The leader of the Islamic State (IS), Ibrahim al-Badri (Abu Bakr al-Baghdadi), appeared in an eighteen-minute video on 29 April, the first time Al-Ibrahim has appeared since 4 July 2014 when he gave the Friday prayer at the Nuri Mosque in Mosul, days after IS had announced the restoration of the caliphate. Al-Ibrahim has given semi-regular speeches over the years, but with these two exceptions they have been audio addresses. The video was released by IS’s premier media outlet, Al-Furqan Media Foundation, which is also the group’s oldest media platform. An English translation was released by IS’s Halummu outlet and is republished below with some interesting and/or important sections, plus names of IS operatives, highlighted in bold. Continue reading
In the wake of the horrific bombings by the Islamic State (ISIS) in Sri Lanka on Eastern Sunday, which killed 250 people, an image has circulated purporting to show a terrorist connected to the attack in the company of the Qatar-based cleric of the Muslim Brotherhood, Yusuf al-Qaradawi. In fact, the image shows no such thing. But Al-Qaradawi’s influence in creating the ideology that motivates Islamist terrorists cannot be doubted. Continue reading
When the Democratic Party faced a revolt from its ranks for daring to propose condemning anti-Semitism, the scene gave those of us in Britain deja vu. The American Left is following the same script that led to the rapid radicalization of the Labour Party, led by Jeremy Corbyn. It’s no longer a mere talking point, a form of shorthand for journalists: The Democratic Party’s Corbynization is here, and it tacks so closely to what happened in Britain that it’s important for Americans to understand where we’ve been — and where they’re headed. Continue reading
At the beginning of September, New America published a paper, based on recovered al-Qaeda documents, which concluded that there was “no evidence of cooperation” between the terrorist group and the Islamic Republic of Iran. New America’s study lauds itself for taking an approach that “avoids much of the challenge of politicization” in the discussion of Iran’s relationship with al-Qaeda. This is, to put it mildly, questionable.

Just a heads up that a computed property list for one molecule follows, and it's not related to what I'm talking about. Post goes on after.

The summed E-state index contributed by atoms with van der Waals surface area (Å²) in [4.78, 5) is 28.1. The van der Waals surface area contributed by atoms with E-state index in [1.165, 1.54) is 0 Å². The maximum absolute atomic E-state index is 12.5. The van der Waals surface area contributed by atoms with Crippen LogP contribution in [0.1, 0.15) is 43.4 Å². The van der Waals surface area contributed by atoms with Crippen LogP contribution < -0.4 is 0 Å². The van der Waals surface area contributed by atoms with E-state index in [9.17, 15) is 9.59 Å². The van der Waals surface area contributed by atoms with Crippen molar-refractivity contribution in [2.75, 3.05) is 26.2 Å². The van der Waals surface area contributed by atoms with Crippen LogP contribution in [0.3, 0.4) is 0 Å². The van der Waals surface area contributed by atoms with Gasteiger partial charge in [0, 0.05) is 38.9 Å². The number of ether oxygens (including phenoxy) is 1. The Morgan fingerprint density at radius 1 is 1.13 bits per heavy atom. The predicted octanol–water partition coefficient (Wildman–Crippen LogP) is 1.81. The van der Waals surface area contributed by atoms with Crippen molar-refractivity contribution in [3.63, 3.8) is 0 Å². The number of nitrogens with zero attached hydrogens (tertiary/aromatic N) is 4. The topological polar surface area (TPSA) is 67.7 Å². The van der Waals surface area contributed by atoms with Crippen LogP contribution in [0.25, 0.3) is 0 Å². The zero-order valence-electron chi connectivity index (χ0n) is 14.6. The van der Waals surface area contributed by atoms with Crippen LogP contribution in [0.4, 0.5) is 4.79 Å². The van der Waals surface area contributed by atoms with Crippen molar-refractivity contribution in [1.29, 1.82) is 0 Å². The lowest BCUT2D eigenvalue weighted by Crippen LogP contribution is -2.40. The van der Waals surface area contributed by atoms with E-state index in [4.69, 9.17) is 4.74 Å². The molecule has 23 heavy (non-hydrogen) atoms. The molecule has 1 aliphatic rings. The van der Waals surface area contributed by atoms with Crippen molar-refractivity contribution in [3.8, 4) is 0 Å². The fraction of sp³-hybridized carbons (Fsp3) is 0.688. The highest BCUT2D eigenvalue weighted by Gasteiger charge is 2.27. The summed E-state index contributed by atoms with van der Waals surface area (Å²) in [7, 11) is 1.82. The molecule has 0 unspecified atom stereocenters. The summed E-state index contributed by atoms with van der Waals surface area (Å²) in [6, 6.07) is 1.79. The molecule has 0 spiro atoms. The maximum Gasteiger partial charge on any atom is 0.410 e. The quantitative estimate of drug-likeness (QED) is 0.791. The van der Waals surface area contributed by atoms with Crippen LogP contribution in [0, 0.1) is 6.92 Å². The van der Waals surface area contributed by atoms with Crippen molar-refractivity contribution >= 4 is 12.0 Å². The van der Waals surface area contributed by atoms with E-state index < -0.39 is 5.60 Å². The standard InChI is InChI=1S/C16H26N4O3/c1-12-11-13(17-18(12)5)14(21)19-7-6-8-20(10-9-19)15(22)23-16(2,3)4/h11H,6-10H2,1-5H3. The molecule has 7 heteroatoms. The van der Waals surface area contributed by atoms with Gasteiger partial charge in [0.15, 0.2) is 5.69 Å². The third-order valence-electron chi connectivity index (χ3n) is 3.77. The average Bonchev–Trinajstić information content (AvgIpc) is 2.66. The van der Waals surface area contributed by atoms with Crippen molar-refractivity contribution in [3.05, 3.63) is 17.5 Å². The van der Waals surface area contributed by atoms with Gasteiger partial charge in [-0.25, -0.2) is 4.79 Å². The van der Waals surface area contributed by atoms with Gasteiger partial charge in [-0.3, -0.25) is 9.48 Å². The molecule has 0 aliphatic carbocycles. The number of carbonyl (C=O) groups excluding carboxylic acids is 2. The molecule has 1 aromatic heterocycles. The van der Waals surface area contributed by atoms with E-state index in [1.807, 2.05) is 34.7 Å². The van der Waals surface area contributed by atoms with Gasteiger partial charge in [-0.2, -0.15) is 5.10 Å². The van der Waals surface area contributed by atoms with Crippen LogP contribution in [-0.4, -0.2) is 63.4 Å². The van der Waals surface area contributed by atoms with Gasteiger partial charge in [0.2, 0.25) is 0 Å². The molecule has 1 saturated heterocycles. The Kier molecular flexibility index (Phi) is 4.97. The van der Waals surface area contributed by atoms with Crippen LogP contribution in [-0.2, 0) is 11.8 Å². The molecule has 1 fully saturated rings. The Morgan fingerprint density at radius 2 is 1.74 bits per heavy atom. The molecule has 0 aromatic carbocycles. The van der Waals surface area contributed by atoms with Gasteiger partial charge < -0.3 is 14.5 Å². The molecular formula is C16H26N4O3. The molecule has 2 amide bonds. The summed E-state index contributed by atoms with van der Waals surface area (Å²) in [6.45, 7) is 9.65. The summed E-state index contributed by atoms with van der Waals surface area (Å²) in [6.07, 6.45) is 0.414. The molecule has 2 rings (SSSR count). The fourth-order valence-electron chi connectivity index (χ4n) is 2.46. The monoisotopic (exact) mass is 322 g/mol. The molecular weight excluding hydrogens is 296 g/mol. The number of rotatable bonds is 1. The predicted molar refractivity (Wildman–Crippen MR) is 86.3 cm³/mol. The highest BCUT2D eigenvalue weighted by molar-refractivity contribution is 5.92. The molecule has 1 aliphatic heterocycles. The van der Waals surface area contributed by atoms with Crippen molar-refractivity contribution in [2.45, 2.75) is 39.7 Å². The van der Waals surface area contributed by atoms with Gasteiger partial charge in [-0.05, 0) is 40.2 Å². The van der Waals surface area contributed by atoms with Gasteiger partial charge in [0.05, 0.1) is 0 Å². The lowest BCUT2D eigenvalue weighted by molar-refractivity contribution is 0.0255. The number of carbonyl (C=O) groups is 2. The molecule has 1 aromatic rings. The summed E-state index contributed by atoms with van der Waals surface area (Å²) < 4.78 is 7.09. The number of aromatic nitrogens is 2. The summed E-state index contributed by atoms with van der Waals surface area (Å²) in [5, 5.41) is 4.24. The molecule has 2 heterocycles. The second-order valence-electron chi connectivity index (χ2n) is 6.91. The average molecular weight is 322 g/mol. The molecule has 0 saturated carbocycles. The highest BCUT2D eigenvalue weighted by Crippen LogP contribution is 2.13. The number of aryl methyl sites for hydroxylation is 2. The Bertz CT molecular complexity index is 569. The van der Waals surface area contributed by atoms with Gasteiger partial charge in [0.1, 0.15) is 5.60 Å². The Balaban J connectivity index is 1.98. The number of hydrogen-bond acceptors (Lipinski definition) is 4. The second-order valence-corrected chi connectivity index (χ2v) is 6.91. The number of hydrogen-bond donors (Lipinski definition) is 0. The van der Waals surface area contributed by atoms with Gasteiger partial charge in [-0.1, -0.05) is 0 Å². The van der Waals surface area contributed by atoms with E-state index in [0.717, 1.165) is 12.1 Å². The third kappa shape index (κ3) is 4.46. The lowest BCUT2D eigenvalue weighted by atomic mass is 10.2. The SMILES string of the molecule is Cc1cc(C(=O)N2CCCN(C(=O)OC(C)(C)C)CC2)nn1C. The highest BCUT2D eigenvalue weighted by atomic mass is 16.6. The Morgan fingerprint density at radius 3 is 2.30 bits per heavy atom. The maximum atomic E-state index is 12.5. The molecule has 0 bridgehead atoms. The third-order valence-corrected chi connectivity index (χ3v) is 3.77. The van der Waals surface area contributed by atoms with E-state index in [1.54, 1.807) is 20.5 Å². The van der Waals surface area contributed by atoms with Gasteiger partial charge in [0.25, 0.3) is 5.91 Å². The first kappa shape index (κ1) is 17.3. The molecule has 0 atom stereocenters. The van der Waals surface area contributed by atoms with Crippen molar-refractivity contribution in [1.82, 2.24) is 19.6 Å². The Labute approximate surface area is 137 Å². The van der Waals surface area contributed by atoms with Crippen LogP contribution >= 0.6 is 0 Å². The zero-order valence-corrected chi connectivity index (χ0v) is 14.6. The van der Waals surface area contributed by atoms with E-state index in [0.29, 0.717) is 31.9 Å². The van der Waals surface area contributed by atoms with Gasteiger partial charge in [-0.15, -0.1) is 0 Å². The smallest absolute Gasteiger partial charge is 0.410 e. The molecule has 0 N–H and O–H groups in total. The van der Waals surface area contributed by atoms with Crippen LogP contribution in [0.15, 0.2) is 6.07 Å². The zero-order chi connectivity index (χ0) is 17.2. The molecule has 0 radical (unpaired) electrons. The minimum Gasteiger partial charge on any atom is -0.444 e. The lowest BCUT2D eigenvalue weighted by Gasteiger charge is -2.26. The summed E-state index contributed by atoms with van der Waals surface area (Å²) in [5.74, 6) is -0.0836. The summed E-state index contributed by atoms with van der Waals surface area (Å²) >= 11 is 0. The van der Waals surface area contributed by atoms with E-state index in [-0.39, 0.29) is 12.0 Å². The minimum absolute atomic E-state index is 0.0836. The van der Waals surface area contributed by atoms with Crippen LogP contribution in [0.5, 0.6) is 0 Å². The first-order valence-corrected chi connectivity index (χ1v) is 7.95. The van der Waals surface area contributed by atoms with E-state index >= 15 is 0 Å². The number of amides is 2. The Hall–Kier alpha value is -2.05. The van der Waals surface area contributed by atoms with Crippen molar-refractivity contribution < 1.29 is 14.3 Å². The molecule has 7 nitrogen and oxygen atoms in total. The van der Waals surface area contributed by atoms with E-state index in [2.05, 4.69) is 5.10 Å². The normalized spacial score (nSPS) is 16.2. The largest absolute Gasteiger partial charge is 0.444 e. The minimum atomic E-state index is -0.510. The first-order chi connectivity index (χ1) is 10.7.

A narrative gained currency in certain parts of the foreign policy community during the days of the Iraq war, and gained traction since the rise of the Islamic State (IS) in 2014, that Iran can be a partner in the region, at least against (Sunni) terrorism, since Tehran shares this goal with the West. Under President Barack Obama, this notion became policy: the US moved to bring Iran’s revolutionary government in from the cold, to integrate it into the international system. Continue reading
In less than a week, it will be the seventeenth anniversary of al-Qaeda’s “Plane’s Operation”, the assault on the United States. It is a vertiginous enough reflection that many of us have been alive more years since 11 September 2001 than before it, and positively alarming that many of those who will soon move into the government, media, and other leading societal institutions will have been born after an event that still shapes so much of the international scene. As Anthony Summers and Robbyn Swan put it in The Eleventh Day: The Ultimate Account of 9/11 (2011), we are left with “the brief name ‘9/11’,” the context and meaning stripped away all this time later. The book is a useful overview of an event that should always be to some degree fresh in mind, though it is not without its problems in its analytical sections. Continue reading
The 133rd edition of the Islamic State’s (IS) weekly newsletter, Al-Naba, was released on 25 May 2018. In Al-Naba, on page nine, there was a profile of Ahmad bin Sa’id al-Amudi (Abu Karam al-Hadrami), a Saudi jihadist who fought for IS and was killed in Yemen. Al-Naba has run obituaries for prominent IS operatives like Mohammed Emwazi (Abu Muharib al-Muhajir), often known as “Jihadi John”, very senior IS officials whose biographies were shrouded in mystery like Abdurrahman al-Qaduli (Abu Ali al-Anbari) and Ali Aswad al-Jiburi (Abu Ayman al-Iraqi), as well as completely unknown figures like Abu Sulayman al-Libi. Al-Amudi is in this final category. Continue reading